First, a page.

Are geographically-isolated cities such as Perth characterized by mediocrity in professional standards in those cities, as a consequence of a lack of “new blood” and the opportunity for the formation of social networks within professions that are too stable and collegiate, or frankly corrupt networks within or between professions, preventing genuine professional peer-review or criticism of members of these professions? Some professions that I’d start with include dentistry, medical, legal, law enforcement, public service, education, journalism/press, academia, librarianship. I’ve found clear data-based evidence for this effect in relation to one profession, but some of the most important professions are hard to rate because of a lack of openly-available systematic measurement of professional standards and outcomes. If I ever had the means to study this question and found an effect, I’d call it “The Perth Problem”, but the effect should be globally applicable. Apparently in Darwin, the residents have such a low opinion of a hospital there that they have a saying:”If you feel a pain, book a plane.”

And finally, dammit, for a while I thought I was the first to think of the brilliant idea in the article linked to below. Apparently not, but I like that in the age of skyscrapers, drones and Google Earth, we can take this hybrid of gardening and graffiti to new levels entirely. http://www.npr.org/sections/krulwich/2012/09/28/161947553/the-best-college-prank-of-the-1790s-with-bats-poop-grass

More ideas to follow………………

October 16th 2017

Could the underlying cause of chronic hoarding behaviour be undiagnosed hyperostosis frontalis interna (AKA Morgagni-Stewart-Morel syndrome)? There are reasons to believe that at least one form of hoarding is caused by damage or dysfunction to parts of the brain in the frontal lobes that perform decision-making, and it seems obvious that damage or impairment of this part of the brain could be the result of HFI, which is an abnormal thickening of the inside of the front of the skull. One might argue that HFI is typically found in old ladies, while this might not be the case for hoarding, so the two aren’t linked. To that I would argue that HFI is thought to possibly be substantially underdiagnosed, and is typically only identified as an incidental finding when a patient is given an x-ray of their skull for some unrelated reason, and HFI is (incorrectly) considered by some doctors to be a benign condition, so no one can say how common HFI really is or what age or gender characteristics the genuine typical case posesses. If hoarders ever are treated by any health professional, I would guess this would only consist of CBT from a psychologist or happy pills from a GP, and I’m sure an x-ray of the skull or other non-trivial forms of medical testing are virtually never a part of investigations of cases of hoarding. HFI is associated with epilepsy (ample reason enough why it should not be considered benign) and possibly this could contribute towards the hoarder’s inability to make decisions about the importance of items (to keep or to toss), due to seizure activity in the frontal lobes altering the emotional state to make everything appear to be important or significant. Apparently a common report in temporal lobe epileptics is of a feeling of insight or significance or ecstasy as an aura or precursor to seizures. What if this kind of sensation was chronically activated? If this was possible, how would that affect behaviour? This also raises the question of a possible link between hoarding and the epilepsy-related personality disorder that was proposed as a psychiatric diagnosis in the 1970s and 1980s, known as Geschwind syndrome or Interictal Behavior Syndrome of Temporal Lobe Epilepsy. I think this is another possible association worth researching. Obviously, I believe all of the disorders that I’ve mentioned in this paragraph should be the subjects of much more research and interest from the medical and psychological professions.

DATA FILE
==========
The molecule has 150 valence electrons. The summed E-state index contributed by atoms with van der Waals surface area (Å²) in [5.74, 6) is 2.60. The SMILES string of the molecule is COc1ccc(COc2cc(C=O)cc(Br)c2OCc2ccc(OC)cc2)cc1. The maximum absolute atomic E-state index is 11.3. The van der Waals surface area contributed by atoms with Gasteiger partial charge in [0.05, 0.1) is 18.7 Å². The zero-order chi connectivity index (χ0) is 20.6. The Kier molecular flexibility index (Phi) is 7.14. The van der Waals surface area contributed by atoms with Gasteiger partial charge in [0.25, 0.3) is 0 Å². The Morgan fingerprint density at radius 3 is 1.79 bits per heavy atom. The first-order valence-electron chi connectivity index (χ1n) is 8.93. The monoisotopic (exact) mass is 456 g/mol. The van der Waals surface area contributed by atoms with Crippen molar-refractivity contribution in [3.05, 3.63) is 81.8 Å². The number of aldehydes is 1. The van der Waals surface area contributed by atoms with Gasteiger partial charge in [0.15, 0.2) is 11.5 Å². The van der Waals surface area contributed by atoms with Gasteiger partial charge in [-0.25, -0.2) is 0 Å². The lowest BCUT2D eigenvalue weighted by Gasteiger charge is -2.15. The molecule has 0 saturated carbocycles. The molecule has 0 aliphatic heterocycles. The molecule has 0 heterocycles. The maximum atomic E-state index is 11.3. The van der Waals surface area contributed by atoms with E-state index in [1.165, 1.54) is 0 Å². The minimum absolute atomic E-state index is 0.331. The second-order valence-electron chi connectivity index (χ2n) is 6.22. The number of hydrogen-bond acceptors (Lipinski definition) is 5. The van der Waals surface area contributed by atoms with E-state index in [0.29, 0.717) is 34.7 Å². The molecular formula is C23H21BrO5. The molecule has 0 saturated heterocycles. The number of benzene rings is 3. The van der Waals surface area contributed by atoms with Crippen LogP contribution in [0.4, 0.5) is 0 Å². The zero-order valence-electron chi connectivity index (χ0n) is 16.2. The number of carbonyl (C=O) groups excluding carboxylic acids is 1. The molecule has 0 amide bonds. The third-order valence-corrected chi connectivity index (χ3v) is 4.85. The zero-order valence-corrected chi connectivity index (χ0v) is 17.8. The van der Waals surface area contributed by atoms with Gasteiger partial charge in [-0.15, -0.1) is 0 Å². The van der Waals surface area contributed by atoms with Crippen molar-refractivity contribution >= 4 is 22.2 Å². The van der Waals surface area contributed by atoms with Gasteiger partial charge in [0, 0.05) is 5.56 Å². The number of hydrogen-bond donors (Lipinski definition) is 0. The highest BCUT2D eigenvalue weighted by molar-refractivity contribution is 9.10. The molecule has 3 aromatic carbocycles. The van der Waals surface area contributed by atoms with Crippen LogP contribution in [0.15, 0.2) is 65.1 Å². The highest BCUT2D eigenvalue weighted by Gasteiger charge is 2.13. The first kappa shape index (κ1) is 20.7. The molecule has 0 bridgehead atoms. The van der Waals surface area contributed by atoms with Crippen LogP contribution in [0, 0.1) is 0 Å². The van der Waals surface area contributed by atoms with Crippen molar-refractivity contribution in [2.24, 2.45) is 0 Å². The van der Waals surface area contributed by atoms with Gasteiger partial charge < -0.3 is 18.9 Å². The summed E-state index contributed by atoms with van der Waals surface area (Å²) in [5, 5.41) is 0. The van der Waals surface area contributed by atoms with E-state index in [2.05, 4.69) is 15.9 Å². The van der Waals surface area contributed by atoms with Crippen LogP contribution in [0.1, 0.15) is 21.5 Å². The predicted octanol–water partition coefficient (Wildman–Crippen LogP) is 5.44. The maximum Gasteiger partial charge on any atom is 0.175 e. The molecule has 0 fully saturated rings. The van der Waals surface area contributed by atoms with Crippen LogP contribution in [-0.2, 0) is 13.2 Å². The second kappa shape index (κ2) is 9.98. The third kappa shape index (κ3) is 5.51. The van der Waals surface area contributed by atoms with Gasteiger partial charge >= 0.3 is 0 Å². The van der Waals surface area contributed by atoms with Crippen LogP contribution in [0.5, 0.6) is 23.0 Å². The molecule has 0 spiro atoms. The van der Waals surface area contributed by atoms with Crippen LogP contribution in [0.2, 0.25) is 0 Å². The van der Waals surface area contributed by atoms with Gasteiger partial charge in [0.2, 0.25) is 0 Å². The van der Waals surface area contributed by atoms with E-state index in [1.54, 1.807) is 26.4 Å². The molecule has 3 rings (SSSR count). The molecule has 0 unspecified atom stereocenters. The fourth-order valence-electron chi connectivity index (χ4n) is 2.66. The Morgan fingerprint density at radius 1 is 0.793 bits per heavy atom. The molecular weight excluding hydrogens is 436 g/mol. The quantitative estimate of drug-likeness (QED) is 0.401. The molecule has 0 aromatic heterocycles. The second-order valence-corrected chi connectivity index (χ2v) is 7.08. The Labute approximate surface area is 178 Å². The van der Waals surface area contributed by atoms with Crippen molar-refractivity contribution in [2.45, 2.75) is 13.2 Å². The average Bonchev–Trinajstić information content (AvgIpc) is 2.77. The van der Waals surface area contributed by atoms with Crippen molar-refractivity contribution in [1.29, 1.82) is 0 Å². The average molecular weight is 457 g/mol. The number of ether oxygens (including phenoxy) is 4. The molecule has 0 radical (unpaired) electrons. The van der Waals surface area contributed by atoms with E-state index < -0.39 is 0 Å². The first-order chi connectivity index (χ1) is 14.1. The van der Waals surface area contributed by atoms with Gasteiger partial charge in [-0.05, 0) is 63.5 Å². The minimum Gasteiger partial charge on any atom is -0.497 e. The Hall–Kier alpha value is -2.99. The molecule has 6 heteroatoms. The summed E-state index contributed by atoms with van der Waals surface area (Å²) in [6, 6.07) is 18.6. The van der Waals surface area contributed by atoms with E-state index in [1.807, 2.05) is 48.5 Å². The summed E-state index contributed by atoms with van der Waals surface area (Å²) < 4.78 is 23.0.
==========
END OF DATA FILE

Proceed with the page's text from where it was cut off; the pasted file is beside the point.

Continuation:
October 2018

Could super-recognizers be trained to identify sex offenders by viewing their faces or images of their faces, probably based on a typical facial expression?

Could fetomaternal microchimerism or male microchimerism explain the phenomenon of straight hair becoming curly with age in women?